ENVIRONMENT, ARTS AND SOCIETY
Catalyst of Change
students enrolled in the School of Environment, Arts and Society
undergraduate students working in research labs
hours spent working underwater for scientific research
countries where SEAS faculty members currently conduct research
post-docs working in research labs
people attending SEAS community events
Message from the Dean Demands on land, water and other natural resources are growing significantly. Climate change and sea level rise continue to threaten our communities and ecosystems. Yet environmental policies are in flux in the United States. In 2016, students, faculty, and staff in our School of Environment, Arts and Society (SEAS) — one of the three schools in FIU’s College of Arts, Sciences & Education — conducted research that is providing the science to drive positive policy and management change while training the next generation. They are fighting to save species on the brink of extinction and finding new ways to get food and clean water to impoverished regions throughout the world. As storytellers, they are changing how we communicate to the public. They are even exploring the human condition through language. Our students and faculty worked with governments and communities on local management programs and engaged local schoolchildren in their work, helping to inspire future thought leaders. On more than one occasion, our scientific experts were called on by local, national and international media outlets to explain complex issues including the lingering effects of the 2010 Deepwater Horizon oil spill, sea level rise, the Zika outbreak and more. It is incredible how much SEAS has accomplished, but our students, faculty and staff can do even more with your support! I hope you will be as inspired as I am by the work carried out in School of Environment, Arts and Society, and I invite you to get involved.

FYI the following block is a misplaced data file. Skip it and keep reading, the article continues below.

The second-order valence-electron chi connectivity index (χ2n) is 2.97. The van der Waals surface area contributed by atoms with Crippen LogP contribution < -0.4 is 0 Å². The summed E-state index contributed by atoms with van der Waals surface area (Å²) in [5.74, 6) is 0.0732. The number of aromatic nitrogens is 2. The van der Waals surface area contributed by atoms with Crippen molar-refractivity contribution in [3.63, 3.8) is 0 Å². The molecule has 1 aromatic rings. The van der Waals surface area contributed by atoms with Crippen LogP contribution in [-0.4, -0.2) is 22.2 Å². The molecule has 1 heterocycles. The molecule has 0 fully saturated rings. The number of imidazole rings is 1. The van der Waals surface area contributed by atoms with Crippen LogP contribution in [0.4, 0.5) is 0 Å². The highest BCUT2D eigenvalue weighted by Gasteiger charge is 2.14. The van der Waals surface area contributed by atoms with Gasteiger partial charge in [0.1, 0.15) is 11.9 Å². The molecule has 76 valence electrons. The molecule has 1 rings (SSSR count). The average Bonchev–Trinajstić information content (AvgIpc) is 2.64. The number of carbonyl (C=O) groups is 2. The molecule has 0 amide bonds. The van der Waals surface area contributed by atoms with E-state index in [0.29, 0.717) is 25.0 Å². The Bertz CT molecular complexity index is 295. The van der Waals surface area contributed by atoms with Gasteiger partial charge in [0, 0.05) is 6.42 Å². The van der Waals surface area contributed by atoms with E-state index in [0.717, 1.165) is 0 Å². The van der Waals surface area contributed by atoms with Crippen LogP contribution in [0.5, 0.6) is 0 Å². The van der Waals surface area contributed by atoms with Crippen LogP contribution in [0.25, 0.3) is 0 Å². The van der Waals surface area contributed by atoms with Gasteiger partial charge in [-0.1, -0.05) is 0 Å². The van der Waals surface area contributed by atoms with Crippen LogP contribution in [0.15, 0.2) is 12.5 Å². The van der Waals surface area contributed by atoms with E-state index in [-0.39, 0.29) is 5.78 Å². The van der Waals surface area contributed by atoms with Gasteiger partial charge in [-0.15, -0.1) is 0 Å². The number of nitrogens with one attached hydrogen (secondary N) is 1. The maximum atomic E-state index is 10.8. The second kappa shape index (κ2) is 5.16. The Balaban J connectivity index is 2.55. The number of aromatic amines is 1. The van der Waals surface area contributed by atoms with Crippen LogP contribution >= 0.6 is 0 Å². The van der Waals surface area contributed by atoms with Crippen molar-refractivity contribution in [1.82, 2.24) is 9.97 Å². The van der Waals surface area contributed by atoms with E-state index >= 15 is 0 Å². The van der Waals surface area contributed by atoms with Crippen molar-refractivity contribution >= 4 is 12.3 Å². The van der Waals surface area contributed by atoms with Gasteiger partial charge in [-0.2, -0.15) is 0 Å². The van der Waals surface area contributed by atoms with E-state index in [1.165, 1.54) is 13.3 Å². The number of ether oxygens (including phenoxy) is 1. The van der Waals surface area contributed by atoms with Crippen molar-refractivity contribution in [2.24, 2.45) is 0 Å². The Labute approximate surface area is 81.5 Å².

Michael R. Heithaus Dean, College of Arts, Sciences & Education